Emory School of Medicine. Photo by Luyao Zou

Li Xiojiang, a former Emory professor at the School of Medicine’s Department of Human Genetics who was fired for his undisclosed ties to the Thousand Talents Program, was charged with “theft and bribery concerning programs receiving Federal funds” in November 2019, according to a complaint filed in the U.S. District Court for the Northern District of Georgia.

The criminal charge against Li was not publicly announced when it was filed, until Deputy Director of the Program on Extremism at George Washington University (D.C.) Seamus Hughes discovered the complaint. NBC news later reported the complaint on Feb. 4.

Li and his co-lab leader and wife Li Shishua were fired by Emory in May 2019 for failing to disclose grant money they received from academic institutions in China, the Wheel previously reported. The professors worked at Emory for 23 years and were well known for their research on Huntington’s disease.

The complaint states that Li violated a U.S. statute concerning misuse of federal grant funds in 2015, accusing Li of receiving salary from Emory that was partially funded by research grants while also working for the Chinese Academy of Sciences.

According to the complaint, Emory was notified in October 2018 by the National Institutes of Health (NIH) regarding Li’s applications that failed to comply with NIH policies regarding full disclosure of foreign financial interests.

Emory initiated a review of Li’s University email account in January 2019, which revealed his association with the Thousand Talents Program, a program the complaint classifies as “a talent recruitment program that encourages the transfer of original ideas and intellectual property from U.S. universities to China.”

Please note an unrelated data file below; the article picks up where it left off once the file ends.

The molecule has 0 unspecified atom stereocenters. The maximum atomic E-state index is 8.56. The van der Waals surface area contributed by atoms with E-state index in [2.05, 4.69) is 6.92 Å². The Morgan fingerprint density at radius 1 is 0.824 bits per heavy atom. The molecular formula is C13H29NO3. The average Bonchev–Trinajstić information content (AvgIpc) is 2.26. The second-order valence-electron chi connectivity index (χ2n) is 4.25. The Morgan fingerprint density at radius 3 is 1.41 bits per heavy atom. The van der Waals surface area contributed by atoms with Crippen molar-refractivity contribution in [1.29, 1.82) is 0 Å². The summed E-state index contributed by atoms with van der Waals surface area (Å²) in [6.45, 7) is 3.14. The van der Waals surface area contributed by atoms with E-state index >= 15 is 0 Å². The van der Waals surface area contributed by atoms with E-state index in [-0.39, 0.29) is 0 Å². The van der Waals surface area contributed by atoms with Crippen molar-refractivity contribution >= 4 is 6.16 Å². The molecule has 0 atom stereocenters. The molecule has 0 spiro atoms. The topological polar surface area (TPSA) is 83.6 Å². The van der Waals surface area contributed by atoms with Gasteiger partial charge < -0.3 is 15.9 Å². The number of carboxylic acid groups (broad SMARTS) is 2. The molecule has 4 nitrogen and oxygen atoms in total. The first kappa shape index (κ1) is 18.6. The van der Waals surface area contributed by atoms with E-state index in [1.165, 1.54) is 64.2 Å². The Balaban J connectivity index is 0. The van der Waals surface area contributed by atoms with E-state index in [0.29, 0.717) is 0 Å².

The Thousand Talents Program was deemed a threat to national security by the U.S. Senate Committee on Homeland Security and Governmental Affairs and the Permanent Subcommittee on Investigations in November.

Federal authorities in recent months have increasingly scrutinized academic relationships between American universities and Chinese universities and government programs. Last week, Charles Lieber, chair of the Department of Chemistry and Chemical Biology at Harvard University (Mass.), was charged with lying to investigators about research funds he received from Chinese sponsors.

A Feb. 4 email from Assistant Vice President of Reputation Management Laura Diamond affirmed Emory’s commitment to research independence while also ensuring compliance to funding disclosure requirements.

“Emory remains committed to the free exchange of ideas and research and to our vital collaborations with researchers from around the world,” Diamond wrote. “At the same time, Emory also takes seriously its obligation to be a good steward of federal research dollars, to ensure compliance with all funding disclosure and other requirements and to promote adherence to its own policies,” the statement reads.

Li’s attorney Peter Zeidenberg declined to comment.